When I first noticed that Europe's coolest first lady, Carla Bruni, was doing a stint on Jools Holland a few months back to promote her new album, I immediately assumed, as many of us must have, that it was some mere vanity project, existing only to boost the ego of a woman with impossible opportunity at her fingertips.
I didn't watch the show that night, but when, a couple of weeks back, I saw a massive pile of her album on sale for 99p by the checkout of my local hyper-discount record store, I reckoned it would be worth less than a quid of my money to see what horrors were inprinted on this shiny round disc. I rushed home, chucked it onto my stereo and prepared to giggle.
What I wasn't expecting was for it to be not only listenable, but a cracking little album. Bruni's breathy, minimalist style brings to mind the kind of husky teen ingenue that old rogues like Serge Gainsbourg used to get the best out of back in the day. Indeed, Bruni's backstory probably hindered sales of Comme Si de Rien n'Etait (translated as a somewhat knowing As If Nothing Happened) rather than encouraged them. But don't let her status as Sarkozy's missus, and her track record as an indulged heiress and lover of the powerful put you off, because it's a lovely album.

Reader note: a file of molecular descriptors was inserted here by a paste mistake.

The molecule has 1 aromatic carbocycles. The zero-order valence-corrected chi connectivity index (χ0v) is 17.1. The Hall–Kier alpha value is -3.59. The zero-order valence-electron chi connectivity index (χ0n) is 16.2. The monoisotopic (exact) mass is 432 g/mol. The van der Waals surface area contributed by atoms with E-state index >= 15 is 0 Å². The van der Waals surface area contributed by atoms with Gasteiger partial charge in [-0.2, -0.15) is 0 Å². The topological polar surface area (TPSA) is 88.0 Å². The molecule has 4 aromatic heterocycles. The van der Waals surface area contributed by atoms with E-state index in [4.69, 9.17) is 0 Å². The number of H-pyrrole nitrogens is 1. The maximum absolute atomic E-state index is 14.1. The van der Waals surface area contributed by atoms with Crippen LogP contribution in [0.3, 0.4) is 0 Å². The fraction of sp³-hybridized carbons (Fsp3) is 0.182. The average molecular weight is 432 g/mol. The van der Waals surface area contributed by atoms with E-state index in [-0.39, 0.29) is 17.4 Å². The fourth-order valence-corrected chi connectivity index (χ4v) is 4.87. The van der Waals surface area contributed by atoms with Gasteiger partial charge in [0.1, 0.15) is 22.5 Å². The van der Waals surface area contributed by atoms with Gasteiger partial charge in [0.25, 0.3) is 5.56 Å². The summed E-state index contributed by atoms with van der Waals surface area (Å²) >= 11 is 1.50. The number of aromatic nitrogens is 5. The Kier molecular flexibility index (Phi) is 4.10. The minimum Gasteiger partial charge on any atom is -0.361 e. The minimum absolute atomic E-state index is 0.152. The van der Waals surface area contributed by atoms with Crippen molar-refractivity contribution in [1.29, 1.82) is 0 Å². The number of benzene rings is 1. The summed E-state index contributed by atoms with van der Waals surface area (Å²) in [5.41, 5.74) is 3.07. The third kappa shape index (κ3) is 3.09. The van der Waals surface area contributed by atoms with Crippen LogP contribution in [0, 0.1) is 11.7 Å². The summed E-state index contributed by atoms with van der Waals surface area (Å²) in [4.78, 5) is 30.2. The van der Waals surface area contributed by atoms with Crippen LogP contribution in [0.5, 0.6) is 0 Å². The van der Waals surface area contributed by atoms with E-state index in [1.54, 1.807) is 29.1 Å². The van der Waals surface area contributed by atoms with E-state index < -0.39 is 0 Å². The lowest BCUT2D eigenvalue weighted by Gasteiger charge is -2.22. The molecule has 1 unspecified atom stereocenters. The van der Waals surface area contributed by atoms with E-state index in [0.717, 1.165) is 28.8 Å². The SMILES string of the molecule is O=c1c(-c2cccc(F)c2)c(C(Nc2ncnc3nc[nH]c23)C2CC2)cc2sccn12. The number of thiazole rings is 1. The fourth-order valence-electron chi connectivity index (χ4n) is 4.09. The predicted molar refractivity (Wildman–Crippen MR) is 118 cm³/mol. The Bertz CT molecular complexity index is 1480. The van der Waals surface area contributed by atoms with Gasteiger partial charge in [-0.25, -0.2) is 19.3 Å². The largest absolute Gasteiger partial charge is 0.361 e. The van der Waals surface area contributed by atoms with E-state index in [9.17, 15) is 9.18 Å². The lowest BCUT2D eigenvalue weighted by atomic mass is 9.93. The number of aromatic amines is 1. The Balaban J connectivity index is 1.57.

A little digging in the crates led me to discover that this is in fact her third album, her debut Quelqu'un M'a Dit being released some five years before she met the guvnor of France. This album is every bit as good as her more recent effort, Bruni's butterfly thin voice fluttering across gossamer thin melodies and brittle song structures. I was expecting something of far more bombast and bluster, but instead enjoy the floaty light brightness of her body of music work.
Her middle album, No Promises, was a little more poncey, putting to music the words of WB Yeats, Emily Dickinson, WH Auden and many more dusty old poets, and is currently trying to fit work on her fourth disc, including a collaboration with that old musical hack Lenny Kravitz, in between her civic duties and philanthropic doings. But as much as you try you can't knock her two albums of French language original songs. Seriously, if you see them going cheap somewhere give them a pop, as you may be pleasantly surprised.
And whatever you think of the woman personally, could you imagine what kind of album the other spouses of the leaders of the world would put out? Sarah Brown, get the singing lessons in - you've got three months to get the album out and help save your old man his job!
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